Arla has been assessed for the second time in the Global Index Product Profile. In the previous assessment, four of the company’s markets were selected and a total of 108 products analyzed accounting for approximately 10-15% of global retail sales in 2017, excluding baby foods, plain tea and coffee. In this Index, a total of 1072 products have been analyzed across 10 of the company’s major markets. Products from the top five best-selling product categories within each market are included. In 2019, these products accounted for 80-85% of the company’s global retail sales, excluding baby foods.

Canada, Denmark, Finland, Germany, Russia and Sweden are new countries included in this iteration. In 2018, only one product category was covered by the assessment, compared to three categories in 2021.Products from the ‘Sauces, Dressings and Condiments’ and ‘Soup’ categories are assessed in 2021 but were not in 2018.

In this Product Profile assessment, Arla scores 6.7 out of 10 (B1.1) in the mean healthiness element, 7.2 out of 10 (B1.2) for the relative healthiness of its products within categories compared to peers, and 4 out of 10 (B1.3) for changes in nutritional quality (mean HSR) over time. This results in Arla obtaining an overall score of 6.0 out of 10 and ranking seventh out of 25 in the Product Profile.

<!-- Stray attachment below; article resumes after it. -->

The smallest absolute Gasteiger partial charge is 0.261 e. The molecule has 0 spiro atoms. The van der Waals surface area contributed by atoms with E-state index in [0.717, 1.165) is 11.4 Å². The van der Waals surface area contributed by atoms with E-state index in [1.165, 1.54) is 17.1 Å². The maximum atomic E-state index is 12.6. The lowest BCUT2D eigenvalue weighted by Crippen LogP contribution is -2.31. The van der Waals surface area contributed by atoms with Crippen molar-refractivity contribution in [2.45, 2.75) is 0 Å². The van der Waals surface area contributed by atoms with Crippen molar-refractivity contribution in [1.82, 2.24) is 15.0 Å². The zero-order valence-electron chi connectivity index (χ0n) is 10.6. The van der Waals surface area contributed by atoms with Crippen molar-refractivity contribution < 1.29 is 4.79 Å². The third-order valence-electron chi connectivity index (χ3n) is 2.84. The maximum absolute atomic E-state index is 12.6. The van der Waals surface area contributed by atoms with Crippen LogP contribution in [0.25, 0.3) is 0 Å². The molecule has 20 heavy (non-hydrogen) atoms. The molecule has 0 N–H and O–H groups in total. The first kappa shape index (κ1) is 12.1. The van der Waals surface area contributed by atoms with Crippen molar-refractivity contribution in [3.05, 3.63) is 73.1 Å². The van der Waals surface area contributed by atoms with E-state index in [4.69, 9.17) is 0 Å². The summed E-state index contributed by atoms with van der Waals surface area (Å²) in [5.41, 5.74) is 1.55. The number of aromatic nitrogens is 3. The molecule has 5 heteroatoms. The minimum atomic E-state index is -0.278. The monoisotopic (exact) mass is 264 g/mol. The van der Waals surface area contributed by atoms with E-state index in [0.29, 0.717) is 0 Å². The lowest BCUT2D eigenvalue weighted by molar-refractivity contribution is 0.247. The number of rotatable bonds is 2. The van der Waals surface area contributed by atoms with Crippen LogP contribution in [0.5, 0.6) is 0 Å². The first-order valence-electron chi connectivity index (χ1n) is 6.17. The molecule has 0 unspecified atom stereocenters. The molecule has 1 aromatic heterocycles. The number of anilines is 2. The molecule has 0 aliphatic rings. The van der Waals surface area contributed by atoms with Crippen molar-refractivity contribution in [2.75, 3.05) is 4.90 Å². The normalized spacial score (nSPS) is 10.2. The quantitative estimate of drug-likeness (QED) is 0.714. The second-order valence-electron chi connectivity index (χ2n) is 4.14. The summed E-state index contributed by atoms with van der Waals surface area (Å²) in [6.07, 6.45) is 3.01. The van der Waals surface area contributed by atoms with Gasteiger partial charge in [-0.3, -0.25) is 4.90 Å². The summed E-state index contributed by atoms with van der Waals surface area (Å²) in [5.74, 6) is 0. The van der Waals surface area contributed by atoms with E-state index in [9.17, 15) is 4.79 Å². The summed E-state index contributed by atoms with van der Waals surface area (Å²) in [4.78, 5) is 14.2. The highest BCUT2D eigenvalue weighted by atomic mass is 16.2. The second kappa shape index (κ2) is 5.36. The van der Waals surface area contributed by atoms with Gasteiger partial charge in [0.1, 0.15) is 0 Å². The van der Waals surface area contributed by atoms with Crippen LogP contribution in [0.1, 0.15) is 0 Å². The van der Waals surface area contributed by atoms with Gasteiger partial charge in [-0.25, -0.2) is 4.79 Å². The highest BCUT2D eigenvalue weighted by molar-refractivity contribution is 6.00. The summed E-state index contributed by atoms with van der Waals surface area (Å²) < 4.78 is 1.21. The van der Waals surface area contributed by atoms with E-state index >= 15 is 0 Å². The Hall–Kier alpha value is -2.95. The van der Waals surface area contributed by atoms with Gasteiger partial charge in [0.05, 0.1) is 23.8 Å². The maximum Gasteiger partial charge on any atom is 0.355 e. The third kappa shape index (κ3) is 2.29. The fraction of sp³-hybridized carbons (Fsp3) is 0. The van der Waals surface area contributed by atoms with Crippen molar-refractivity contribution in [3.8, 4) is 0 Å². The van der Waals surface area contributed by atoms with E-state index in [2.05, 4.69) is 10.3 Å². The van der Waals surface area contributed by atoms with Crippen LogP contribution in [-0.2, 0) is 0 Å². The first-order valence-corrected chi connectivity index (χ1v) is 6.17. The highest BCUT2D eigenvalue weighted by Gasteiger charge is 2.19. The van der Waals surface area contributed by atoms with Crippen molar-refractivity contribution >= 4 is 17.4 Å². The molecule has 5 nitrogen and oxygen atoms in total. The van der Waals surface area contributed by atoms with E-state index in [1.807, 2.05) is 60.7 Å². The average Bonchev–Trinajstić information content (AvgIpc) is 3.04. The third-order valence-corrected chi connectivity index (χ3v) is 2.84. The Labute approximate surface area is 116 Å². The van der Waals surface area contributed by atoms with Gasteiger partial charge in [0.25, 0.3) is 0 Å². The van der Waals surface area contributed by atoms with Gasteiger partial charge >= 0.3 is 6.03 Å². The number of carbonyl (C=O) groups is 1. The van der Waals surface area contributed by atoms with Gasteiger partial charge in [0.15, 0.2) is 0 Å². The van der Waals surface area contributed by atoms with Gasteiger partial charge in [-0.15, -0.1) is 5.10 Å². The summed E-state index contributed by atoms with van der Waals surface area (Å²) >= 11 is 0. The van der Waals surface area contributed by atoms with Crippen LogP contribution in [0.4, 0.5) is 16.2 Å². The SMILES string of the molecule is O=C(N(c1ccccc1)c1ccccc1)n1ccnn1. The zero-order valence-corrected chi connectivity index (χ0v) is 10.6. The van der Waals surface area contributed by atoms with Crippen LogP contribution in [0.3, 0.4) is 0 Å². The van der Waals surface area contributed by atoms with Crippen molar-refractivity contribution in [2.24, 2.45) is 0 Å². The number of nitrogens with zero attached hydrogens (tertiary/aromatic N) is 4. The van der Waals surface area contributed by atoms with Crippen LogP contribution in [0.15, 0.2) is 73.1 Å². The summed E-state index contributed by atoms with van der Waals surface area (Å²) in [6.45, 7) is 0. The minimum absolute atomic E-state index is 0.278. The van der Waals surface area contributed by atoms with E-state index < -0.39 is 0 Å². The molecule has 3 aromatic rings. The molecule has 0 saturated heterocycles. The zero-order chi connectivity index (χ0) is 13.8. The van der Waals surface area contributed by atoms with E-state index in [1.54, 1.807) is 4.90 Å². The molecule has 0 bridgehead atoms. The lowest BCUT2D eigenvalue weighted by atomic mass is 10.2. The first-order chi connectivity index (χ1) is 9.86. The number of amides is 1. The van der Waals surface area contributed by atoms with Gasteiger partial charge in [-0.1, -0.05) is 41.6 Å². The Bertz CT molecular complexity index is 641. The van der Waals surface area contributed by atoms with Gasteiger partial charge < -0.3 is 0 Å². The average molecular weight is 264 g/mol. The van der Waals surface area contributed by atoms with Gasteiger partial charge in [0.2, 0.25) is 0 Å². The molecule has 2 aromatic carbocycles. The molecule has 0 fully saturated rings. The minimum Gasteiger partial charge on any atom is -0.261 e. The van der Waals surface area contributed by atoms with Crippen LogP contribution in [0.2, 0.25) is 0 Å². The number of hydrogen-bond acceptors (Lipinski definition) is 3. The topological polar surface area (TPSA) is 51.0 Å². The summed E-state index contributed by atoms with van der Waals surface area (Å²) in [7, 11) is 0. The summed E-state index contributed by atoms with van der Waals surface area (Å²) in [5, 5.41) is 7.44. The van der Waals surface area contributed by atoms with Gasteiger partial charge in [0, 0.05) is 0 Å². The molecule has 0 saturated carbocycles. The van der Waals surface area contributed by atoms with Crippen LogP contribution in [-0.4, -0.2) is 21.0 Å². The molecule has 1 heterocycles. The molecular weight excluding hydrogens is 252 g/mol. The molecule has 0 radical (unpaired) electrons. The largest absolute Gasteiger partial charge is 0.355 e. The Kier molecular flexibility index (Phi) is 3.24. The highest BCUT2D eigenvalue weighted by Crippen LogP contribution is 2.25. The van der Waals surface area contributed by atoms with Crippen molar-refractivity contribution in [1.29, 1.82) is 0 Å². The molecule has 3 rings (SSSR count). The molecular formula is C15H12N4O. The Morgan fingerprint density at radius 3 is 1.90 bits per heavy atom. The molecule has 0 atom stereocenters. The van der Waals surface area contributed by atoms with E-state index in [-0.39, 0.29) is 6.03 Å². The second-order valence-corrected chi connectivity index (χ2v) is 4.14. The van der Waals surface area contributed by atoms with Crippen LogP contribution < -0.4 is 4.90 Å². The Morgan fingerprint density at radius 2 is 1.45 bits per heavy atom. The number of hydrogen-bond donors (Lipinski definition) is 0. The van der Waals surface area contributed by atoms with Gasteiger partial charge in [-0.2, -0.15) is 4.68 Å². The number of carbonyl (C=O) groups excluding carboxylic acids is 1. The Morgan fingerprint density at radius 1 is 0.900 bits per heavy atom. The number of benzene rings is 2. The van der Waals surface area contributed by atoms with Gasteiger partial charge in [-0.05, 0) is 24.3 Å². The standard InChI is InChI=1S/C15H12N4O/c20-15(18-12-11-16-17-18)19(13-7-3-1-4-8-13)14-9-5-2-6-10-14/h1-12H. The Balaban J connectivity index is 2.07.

B1.1 Portfolio-level Results

HSR (out
of 5 stars)
Range of
global sales
Healthy products
Products suitable to market
to children (WHO regional
models) - UNSCORED
3.3 Australia, Canada, Denmark, Finland, Germany, Hong Kong, Russia, Sweden, UK, USA 80-85% No.
stars) –
% estimated
% sales
1072 55% 60% 56% 1073 31% 34%

• A total of 1072 products manufactured by Arla, sold in 10 countries, covering 3 product categories, were included in this Product Profile (baby foods, plain tea and coffee were not assessed). The company’s sales-weighted mean HSR is 3.3 out of 5. ATNI turns this value into a score between 0 and 10, resulting in a mean healthiness score of 6.7 out of 10 for Arla. The company ranks 2 out of 25 companies in this first scored element (B1.1).